Glogg is the Swedish version of mulled wine, but not exactly the same thing, as different spices are used and almonds and raisins are almost always placed at the bottom of the mug before the beverage is added. Besides, glogg is not always made with wine since recipes vary widely.

There are variations commonly made with spirits (instead of wine), such as brandy or cognac. There are also non-alcoholic versions made with fruits or berry juice.

The most common spices in glögg are cloves, cinnamon, cardamom, ginger, citrus peel from oranges or lemons, raisins, and almonds.

2. Try the Christmas ham or julskinka

This is one of the most popular foods around the holidays. Typically made with a breadcrumb and mustard crust, the ham is usually served cold with various mustards.

3. Enjoy the Christmas decorations throughout the town

Stockholm takes holiday decorations very seriously and the city is dotted with beautiful festive lights and decor around Christmas time. Every year stockholmsjul.se is in charge of decorating the Scandinavian capital with thousands of led light bulbs that light up the sky starting mid-November. They even put up a map of the light displays on their website. You can check it out here.

Top tip: stop by NK Inredning department store and admire its unique (and lively!) Christmas window displays.

Stockholm Christmas decorations
NK Inredning department store Christmas decorations

4. Try traditional Swedish Christmas Biscuits (pepparkakor)

Pepparkakor are traditional biscuits flavored with cinnamon and ginger, that get baked by hundreds in most Swedish houses. Even though they are made year-round, they are especially popular around Christmas time. You’ll notice that coffee and glogg usually come with one or two pepparkakor aside.

5. Go ice-skating at Kungstradgarden

The ice rink at Kungstradgarden is usually open from 9 AM to 9 PM, and the atmosphere there is very festive with all the decorations and Christmas music in the background.

Christmas lights in Stockholm, Sweden
Christmas lights in Stockholm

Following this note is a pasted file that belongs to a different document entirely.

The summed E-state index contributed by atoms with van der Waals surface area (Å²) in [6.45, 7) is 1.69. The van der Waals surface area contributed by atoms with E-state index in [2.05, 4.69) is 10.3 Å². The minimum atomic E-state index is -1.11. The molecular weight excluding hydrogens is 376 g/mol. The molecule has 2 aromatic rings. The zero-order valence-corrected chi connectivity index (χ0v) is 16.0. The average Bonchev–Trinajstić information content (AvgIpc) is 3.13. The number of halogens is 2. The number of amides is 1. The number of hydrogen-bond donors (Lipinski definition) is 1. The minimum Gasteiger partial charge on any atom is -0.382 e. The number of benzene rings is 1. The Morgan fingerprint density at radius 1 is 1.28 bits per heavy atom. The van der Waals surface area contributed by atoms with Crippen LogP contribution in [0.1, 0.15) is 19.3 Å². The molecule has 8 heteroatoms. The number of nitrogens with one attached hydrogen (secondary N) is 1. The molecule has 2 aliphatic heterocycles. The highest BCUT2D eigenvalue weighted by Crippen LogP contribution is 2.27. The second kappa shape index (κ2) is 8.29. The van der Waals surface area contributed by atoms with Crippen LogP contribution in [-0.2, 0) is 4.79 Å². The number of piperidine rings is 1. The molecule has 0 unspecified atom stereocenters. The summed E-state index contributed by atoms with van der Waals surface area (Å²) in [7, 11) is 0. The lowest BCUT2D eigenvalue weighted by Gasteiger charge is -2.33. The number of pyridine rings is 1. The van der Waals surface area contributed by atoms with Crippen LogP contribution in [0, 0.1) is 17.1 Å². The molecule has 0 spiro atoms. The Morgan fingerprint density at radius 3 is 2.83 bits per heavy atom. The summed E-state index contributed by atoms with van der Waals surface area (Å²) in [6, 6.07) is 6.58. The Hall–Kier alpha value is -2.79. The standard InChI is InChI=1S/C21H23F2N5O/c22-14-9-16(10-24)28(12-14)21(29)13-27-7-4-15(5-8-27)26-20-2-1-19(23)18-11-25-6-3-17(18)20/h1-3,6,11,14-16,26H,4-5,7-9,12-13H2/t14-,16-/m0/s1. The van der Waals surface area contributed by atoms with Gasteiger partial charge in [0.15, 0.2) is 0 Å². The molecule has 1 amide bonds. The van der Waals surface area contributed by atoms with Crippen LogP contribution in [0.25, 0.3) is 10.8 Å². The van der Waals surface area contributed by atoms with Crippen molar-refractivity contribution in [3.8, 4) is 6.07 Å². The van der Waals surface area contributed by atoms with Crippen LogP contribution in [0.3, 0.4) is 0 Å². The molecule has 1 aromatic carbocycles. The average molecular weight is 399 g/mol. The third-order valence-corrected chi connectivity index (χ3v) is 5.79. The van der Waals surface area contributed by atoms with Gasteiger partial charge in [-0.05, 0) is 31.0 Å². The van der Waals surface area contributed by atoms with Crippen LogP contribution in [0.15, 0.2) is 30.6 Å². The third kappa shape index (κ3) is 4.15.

6. Attend a Lucia procession

If you are in Stockholm on December 13 you will have the chance of witnessing Lucia (Queen of Light) celebrations at various places, such as churches, town halls, and even restaurants (as well as on TV and radio).

Each procession starts with a girl who will act like a lady of light or Lucia, dressed in white clothes and wearing a crown of candles on her head. She is trailed by handmaidens, also dressed in white and carrying candles, star boys with paper cone hats and star-adorned sticks, and gingerbread men or Christmas elves carrying lanterns. The whole procession is singing traditional songs.

7. Eat the famous Swedish meatballs (kottbullar)

These need no introduction. The meatballs are often served with sour cream, red onion, and chives.

8. Make your own Christmas decorations

At the Skansen Christmas market, you can find several workshops that you can join during which you’ll learn how to make Christmas decorations.

fika in stockholm

9. Stop for fika

This is not something you can only do around the holidays, but people-watching from the inside of a chic establishment with a warm cup of seasonal-themed coffee in hand and some biscuits or cake aside sounds super cozy. Besides, you cannot visit Sweden and not have fika!

Fika is usually translated as “a coffee and cake break”, but in reality, it is much more than that. It is a concept, a state of mind, an attitude; It’s about making time to spend with family, friends, or coworkers and it is very much ingrained into the Swedish culture.

Extra useful info

Currency: SEK
Best time to visit the Stockholm Christmas Markets: From the end of November to mid-December
Daylight: Since Sweden is a Nordic country, daylight will be limited around December, so expect pitch-black darkness after 4 PM. But that’s actually for the best, as you can admire the Christmas lights for longer.

Hope this travel guide on the Christmas markets in Stockholm as well as what not to miss doing during a visit there is both inspiring and helpful!

Merry travels~